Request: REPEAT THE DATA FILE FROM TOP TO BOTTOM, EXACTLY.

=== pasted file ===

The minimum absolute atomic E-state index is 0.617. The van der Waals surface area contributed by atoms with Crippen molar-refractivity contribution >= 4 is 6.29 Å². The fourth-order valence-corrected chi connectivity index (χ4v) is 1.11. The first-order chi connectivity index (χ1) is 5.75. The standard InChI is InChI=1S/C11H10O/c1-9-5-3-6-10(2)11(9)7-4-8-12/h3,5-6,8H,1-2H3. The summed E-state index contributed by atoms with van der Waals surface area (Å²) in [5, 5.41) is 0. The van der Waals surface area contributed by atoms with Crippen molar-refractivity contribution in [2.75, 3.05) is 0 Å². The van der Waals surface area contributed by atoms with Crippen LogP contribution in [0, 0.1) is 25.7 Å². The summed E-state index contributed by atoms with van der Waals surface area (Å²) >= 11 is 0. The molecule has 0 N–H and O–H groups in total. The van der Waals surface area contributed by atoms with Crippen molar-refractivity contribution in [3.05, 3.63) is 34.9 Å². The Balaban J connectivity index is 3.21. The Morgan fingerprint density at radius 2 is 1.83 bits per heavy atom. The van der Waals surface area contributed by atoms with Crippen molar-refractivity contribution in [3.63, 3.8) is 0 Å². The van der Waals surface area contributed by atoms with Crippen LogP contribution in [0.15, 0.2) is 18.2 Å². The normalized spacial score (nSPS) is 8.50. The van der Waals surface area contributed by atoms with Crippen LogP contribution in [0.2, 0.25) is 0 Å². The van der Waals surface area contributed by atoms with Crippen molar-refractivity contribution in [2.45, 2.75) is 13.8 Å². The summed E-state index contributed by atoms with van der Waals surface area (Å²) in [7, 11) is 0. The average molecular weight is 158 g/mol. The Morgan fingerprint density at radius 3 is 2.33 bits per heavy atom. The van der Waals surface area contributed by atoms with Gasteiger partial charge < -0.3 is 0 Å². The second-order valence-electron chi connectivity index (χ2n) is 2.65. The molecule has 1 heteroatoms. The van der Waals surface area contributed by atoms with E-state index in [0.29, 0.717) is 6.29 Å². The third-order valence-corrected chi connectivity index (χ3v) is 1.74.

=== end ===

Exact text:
The minimum absolute atomic E-state index is 0.617. The van der Waals surface area contributed by atoms with Crippen molar-refractivity contribution >= 4 is 6.29 Å². The fourth-order valence-corrected chi connectivity index (χ4v) is 1.11. The first-order chi connectivity index (χ1) is 5.75. The standard InChI is InChI=1S/C11H10O/c1-9-5-3-6-10(2)11(9)7-4-8-12/h3,5-6,8H,1-2H3. The summed E-state index contributed by atoms with van der Waals surface area (Å²) in [5, 5.41) is 0. The van der Waals surface area contributed by atoms with Crippen molar-refractivity contribution in [2.75, 3.05) is 0 Å². The van der Waals surface area contributed by atoms with Crippen LogP contribution in [0, 0.1) is 25.7 Å². The summed E-state index contributed by atoms with van der Waals surface area (Å²) >= 11 is 0. The molecule has 0 N–H and O–H groups in total. The van der Waals surface area contributed by atoms with Crippen molar-refractivity contribution in [3.05, 3.63) is 34.9 Å². The Balaban J connectivity index is 3.21. The Morgan fingerprint density at radius 2 is 1.83 bits per heavy atom. The van der Waals surface area contributed by atoms with Crippen molar-refractivity contribution in [3.63, 3.8) is 0 Å². The van der Waals surface area contributed by atoms with Crippen LogP contribution in [0.15, 0.2) is 18.2 Å². The normalized spacial score (nSPS) is 8.50. The van der Waals surface area contributed by atoms with Crippen LogP contribution in [0.2, 0.25) is 0 Å². The van der Waals surface area contributed by atoms with Crippen molar-refractivity contribution in [2.45, 2.75) is 13.8 Å². The summed E-state index contributed by atoms with van der Waals surface area (Å²) in [7, 11) is 0. The average molecular weight is 158 g/mol. The Morgan fingerprint density at radius 3 is 2.33 bits per heavy atom. The van der Waals surface area contributed by atoms with Gasteiger partial charge < -0.3 is 0 Å². The second-order valence-electron chi connectivity index (χ2n) is 2.65. The molecule has 1 heteroatoms. The van der Waals surface area contributed by atoms with E-state index in [0.29, 0.717) is 6.29 Å². The third-order valence-corrected chi connectivity index (χ3v) is 1.74.